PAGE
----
Each week we meet several aspiring entrepreneurs in the legal vertical, each one weighing a series of life-altering decisions and re-imaging a course that was firmly set.
The one critical recurring question is “Should I do this full-time?” which usually translates to “Should I quit my at least reasonably lucrative job as a lawyer?” or “Should I just go straight into entrepreneurship after I finish law school?”
There are two ways to become an entrepreneur in the legaltech space. You can row in or wade in. Let’s look at the latter first.
Wading into a shallow pool of legal entrepreneurship seems prudent. You don’t quit your law job, friends and family don’t think you’ve lost your mind, you can test your mettle in a very safe environment. Maybe too safe. Maybe your idea passes you by or you lose interest because of the pace. And maybe, in the final analysis, something that you really should have built never sees the light of day.
Or you can row. Get fully into the startup boat, find a paddle of some sort (or you could make one) and start moving in at least some direction. It will look inelegant at best, but motion begets motion and you will actually move. It’s really hard but if you avoid doing too many of the wrong things, you’ll build something, and learn that building something—anything—is immensely cool.
It’s more complicated than this on a lot of levels, but the initial choice drives execution. This is a big part of what we focus on during an initial meeting with an entrepreneur in this space. How hungry you are to have what you’re envisioning see the light of day is huge, as is your plan as to how to make it happen.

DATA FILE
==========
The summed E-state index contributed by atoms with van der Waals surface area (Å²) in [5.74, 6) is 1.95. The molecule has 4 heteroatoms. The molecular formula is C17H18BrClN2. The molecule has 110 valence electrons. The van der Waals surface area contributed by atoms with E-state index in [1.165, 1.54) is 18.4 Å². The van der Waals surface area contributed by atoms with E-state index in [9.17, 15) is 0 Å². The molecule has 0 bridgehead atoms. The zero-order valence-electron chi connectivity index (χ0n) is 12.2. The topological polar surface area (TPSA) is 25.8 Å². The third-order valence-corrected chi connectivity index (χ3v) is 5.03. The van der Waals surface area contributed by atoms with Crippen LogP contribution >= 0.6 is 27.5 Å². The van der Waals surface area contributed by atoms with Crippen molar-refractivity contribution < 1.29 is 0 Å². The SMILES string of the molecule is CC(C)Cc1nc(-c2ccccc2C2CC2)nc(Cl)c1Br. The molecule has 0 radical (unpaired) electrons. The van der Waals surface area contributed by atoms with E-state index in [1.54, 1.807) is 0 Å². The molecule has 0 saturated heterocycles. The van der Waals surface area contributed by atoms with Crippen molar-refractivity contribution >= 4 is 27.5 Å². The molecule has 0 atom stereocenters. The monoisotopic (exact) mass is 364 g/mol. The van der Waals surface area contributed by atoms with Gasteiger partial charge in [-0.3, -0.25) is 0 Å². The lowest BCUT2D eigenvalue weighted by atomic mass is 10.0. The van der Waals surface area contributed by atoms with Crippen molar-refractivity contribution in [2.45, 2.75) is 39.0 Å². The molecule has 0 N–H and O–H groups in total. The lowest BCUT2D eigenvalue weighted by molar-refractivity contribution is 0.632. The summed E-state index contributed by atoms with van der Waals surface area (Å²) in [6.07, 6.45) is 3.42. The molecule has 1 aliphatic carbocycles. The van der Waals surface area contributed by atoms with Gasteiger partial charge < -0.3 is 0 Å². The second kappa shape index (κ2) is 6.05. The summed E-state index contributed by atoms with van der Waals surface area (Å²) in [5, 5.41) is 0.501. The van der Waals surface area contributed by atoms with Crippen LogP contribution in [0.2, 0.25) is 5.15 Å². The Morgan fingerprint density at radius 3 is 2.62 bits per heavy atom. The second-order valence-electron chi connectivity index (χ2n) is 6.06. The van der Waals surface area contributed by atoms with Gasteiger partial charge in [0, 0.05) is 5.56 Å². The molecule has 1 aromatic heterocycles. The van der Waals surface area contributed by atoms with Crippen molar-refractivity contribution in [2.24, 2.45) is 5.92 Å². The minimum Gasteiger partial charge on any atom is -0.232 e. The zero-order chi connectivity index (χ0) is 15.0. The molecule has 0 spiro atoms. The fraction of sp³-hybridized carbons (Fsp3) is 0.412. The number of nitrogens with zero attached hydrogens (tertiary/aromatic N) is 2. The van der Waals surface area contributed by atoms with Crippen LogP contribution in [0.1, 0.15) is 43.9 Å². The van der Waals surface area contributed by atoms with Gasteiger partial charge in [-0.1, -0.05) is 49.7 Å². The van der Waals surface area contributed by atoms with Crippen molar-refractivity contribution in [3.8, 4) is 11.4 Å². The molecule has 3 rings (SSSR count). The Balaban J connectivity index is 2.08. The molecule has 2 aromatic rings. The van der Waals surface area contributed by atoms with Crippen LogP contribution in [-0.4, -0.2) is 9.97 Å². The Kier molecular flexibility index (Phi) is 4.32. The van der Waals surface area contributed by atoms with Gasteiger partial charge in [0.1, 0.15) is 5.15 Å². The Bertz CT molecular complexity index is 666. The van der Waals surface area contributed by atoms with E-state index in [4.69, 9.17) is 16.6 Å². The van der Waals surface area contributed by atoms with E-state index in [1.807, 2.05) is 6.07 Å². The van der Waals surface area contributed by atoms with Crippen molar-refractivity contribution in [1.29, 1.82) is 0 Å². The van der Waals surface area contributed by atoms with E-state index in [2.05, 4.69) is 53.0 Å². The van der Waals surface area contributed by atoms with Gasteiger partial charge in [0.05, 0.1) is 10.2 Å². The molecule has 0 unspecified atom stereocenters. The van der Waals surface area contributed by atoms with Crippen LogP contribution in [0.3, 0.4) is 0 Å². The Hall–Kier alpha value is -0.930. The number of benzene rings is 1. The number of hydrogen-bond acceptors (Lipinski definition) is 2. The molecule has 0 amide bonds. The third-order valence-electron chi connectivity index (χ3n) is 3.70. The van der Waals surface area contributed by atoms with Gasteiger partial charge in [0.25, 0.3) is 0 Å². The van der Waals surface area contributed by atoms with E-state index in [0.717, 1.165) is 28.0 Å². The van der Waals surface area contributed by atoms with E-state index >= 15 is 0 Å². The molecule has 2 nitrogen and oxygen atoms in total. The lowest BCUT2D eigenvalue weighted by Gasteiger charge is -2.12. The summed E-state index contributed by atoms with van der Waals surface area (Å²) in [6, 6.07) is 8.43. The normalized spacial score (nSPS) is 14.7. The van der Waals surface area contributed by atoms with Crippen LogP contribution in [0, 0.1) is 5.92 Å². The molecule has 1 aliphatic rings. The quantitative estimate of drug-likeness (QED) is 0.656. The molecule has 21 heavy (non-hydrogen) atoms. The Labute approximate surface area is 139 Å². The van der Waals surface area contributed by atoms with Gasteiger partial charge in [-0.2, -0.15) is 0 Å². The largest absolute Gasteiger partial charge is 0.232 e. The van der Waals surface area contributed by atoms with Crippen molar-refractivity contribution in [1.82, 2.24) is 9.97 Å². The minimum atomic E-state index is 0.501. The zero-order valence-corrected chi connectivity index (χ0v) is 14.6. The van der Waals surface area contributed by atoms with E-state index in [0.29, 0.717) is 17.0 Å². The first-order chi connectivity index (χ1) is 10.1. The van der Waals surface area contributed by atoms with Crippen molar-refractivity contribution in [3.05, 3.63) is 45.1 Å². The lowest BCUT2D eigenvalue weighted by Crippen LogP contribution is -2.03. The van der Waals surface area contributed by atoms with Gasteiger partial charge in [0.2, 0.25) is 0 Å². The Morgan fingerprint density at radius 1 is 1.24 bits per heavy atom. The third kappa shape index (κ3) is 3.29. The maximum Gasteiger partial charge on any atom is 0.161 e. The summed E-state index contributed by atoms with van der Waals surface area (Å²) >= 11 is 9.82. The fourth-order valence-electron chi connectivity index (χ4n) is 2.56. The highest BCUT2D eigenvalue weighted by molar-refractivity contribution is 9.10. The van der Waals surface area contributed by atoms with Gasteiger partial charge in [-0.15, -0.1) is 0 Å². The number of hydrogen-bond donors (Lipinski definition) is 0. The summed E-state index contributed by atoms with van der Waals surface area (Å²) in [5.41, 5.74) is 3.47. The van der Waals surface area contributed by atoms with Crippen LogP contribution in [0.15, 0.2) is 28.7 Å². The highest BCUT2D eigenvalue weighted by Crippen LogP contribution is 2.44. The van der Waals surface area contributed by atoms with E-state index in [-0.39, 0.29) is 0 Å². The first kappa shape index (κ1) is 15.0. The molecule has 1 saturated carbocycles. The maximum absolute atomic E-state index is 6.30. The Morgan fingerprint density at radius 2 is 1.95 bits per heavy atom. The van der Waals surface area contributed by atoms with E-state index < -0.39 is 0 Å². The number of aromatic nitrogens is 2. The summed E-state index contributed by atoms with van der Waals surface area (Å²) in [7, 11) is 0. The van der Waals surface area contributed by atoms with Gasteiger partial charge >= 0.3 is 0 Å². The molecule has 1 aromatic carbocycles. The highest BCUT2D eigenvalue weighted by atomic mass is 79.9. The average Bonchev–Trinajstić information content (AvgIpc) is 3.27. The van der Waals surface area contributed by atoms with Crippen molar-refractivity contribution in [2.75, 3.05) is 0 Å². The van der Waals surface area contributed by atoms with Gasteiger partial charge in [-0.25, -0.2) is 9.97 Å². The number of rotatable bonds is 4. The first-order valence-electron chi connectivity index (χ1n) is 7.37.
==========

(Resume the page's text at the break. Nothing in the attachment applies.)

We always ask any entrepreneur whether what they want to build is a huge passion for them. Is it something they think about all the time. Are they excited about the prospect of thinking about and working on it large chunks of each and every day. Is there something about their idea and the space that borders on an obsession for them, or, in the legaltech vertical, do they just want to find another better way to do e-discovery because they think there’s money to be made there?
We also employ the row vs. wade terminology here because there’s something about buoyancy in the process of transitioning into an entrepreneur. Your lungs need to feel the sting of a little water to understand how that same liquid can propel you. That’s traditionally not the case in the legal profession itself, which has relied for eons on an old playbook and very clear rules of the game. But to become an entrepreneur in the legaltech vertical is entirely a different thing, one that is best with a creative skill set and a flexible way of seeing oneself, the venture, and the world.
Lawyer Jason Moyse contributed to writing this article.